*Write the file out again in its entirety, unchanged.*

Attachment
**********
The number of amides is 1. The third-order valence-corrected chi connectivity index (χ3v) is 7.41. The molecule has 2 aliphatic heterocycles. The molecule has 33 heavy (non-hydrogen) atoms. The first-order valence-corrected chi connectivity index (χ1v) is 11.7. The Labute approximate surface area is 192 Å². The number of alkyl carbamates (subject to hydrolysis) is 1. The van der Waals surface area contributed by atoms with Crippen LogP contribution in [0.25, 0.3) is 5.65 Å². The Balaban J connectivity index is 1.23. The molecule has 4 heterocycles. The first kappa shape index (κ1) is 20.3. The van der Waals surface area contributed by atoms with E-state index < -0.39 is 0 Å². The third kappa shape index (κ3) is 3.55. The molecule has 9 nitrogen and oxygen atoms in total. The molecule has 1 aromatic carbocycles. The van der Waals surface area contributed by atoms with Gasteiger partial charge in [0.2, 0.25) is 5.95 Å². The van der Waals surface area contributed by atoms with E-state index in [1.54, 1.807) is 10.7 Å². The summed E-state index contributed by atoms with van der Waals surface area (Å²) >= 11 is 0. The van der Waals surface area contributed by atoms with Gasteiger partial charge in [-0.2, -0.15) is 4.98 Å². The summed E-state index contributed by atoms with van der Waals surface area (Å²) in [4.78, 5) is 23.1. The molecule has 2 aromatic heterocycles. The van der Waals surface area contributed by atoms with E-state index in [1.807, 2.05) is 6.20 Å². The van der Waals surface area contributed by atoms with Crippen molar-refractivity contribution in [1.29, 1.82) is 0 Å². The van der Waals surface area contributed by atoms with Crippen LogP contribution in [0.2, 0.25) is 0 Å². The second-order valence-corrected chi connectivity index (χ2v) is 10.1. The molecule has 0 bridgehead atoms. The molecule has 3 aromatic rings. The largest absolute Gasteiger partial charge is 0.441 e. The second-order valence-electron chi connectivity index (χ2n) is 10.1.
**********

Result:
The number of amides is 1. The third-order valence-corrected chi connectivity index (χ3v) is 7.41. The molecule has 2 aliphatic heterocycles. The molecule has 33 heavy (non-hydrogen) atoms. The first-order valence-corrected chi connectivity index (χ1v) is 11.7. The Labute approximate surface area is 192 Å². The number of alkyl carbamates (subject to hydrolysis) is 1. The van der Waals surface area contributed by atoms with Crippen LogP contribution in [0.25, 0.3) is 5.65 Å². The Balaban J connectivity index is 1.23. The molecule has 4 heterocycles. The first kappa shape index (κ1) is 20.3. The van der Waals surface area contributed by atoms with E-state index < -0.39 is 0 Å². The third kappa shape index (κ3) is 3.55. The molecule has 9 nitrogen and oxygen atoms in total. The molecule has 1 aromatic carbocycles. The van der Waals surface area contributed by atoms with Gasteiger partial charge in [0.2, 0.25) is 5.95 Å². The van der Waals surface area contributed by atoms with E-state index in [1.54, 1.807) is 10.7 Å². The summed E-state index contributed by atoms with van der Waals surface area (Å²) >= 11 is 0. The van der Waals surface area contributed by atoms with Gasteiger partial charge in [-0.2, -0.15) is 4.98 Å². The summed E-state index contributed by atoms with van der Waals surface area (Å²) in [4.78, 5) is 23.1. The molecule has 2 aromatic heterocycles. The van der Waals surface area contributed by atoms with E-state index in [1.807, 2.05) is 6.20 Å². The van der Waals surface area contributed by atoms with Crippen molar-refractivity contribution in [1.29, 1.82) is 0 Å². The van der Waals surface area contributed by atoms with Crippen LogP contribution in [0.2, 0.25) is 0 Å². The second-order valence-corrected chi connectivity index (χ2v) is 10.1. The molecule has 0 bridgehead atoms. The molecule has 3 aromatic rings. The largest absolute Gasteiger partial charge is 0.441 e. The second-order valence-electron chi connectivity index (χ2n) is 10.1.